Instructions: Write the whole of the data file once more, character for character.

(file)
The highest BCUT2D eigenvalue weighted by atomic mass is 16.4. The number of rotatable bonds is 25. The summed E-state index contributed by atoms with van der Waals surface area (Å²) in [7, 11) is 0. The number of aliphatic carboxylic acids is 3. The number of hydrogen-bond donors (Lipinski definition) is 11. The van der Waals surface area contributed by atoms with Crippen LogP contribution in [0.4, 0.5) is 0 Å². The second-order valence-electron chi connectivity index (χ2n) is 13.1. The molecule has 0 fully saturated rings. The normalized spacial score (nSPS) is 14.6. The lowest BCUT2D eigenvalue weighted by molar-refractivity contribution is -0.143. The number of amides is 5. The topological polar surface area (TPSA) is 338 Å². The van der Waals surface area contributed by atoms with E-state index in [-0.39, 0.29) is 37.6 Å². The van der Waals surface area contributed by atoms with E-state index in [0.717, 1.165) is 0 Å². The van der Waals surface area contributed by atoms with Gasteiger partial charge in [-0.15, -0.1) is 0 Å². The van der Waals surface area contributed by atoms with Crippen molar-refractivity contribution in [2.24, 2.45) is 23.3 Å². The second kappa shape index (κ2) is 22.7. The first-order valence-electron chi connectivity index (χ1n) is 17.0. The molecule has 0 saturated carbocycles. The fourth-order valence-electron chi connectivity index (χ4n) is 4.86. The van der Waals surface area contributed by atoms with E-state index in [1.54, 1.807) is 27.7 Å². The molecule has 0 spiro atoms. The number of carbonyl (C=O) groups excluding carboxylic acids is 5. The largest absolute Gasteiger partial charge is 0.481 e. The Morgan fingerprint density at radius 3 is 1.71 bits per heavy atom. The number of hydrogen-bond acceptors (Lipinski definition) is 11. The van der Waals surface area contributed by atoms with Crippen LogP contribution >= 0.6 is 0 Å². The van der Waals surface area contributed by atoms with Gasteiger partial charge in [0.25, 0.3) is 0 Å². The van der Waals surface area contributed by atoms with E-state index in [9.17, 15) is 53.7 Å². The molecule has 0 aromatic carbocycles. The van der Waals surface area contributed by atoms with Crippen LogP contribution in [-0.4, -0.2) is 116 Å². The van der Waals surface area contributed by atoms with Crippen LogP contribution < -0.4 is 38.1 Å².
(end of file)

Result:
The highest BCUT2D eigenvalue weighted by atomic mass is 16.4. The number of rotatable bonds is 25. The summed E-state index contributed by atoms with van der Waals surface area (Å²) in [7, 11) is 0. The number of aliphatic carboxylic acids is 3. The number of hydrogen-bond donors (Lipinski definition) is 11. The van der Waals surface area contributed by atoms with Crippen LogP contribution in [0.4, 0.5) is 0 Å². The second-order valence-electron chi connectivity index (χ2n) is 13.1. The molecule has 0 fully saturated rings. The normalized spacial score (nSPS) is 14.6. The lowest BCUT2D eigenvalue weighted by molar-refractivity contribution is -0.143. The number of amides is 5. The topological polar surface area (TPSA) is 338 Å². The van der Waals surface area contributed by atoms with E-state index in [-0.39, 0.29) is 37.6 Å². The van der Waals surface area contributed by atoms with E-state index in [0.717, 1.165) is 0 Å². The van der Waals surface area contributed by atoms with Gasteiger partial charge in [-0.15, -0.1) is 0 Å². The van der Waals surface area contributed by atoms with Crippen molar-refractivity contribution in [2.24, 2.45) is 23.3 Å². The second kappa shape index (κ2) is 22.7. The first-order valence-electron chi connectivity index (χ1n) is 17.0. The molecule has 0 saturated carbocycles. The fourth-order valence-electron chi connectivity index (χ4n) is 4.86. The van der Waals surface area contributed by atoms with E-state index in [1.54, 1.807) is 27.7 Å². The molecule has 0 spiro atoms. The number of carbonyl (C=O) groups excluding carboxylic acids is 5. The largest absolute Gasteiger partial charge is 0.481 e. The Morgan fingerprint density at radius 3 is 1.71 bits per heavy atom. The number of hydrogen-bond acceptors (Lipinski definition) is 11. The van der Waals surface area contributed by atoms with Crippen LogP contribution >= 0.6 is 0 Å². The van der Waals surface area contributed by atoms with Gasteiger partial charge in [0.25, 0.3) is 0 Å². The van der Waals surface area contributed by atoms with E-state index in [9.17, 15) is 53.7 Å². The molecule has 0 aromatic carbocycles. The van der Waals surface area contributed by atoms with Crippen LogP contribution in [-0.4, -0.2) is 116 Å². The van der Waals surface area contributed by atoms with Crippen LogP contribution < -0.4 is 38.1 Å².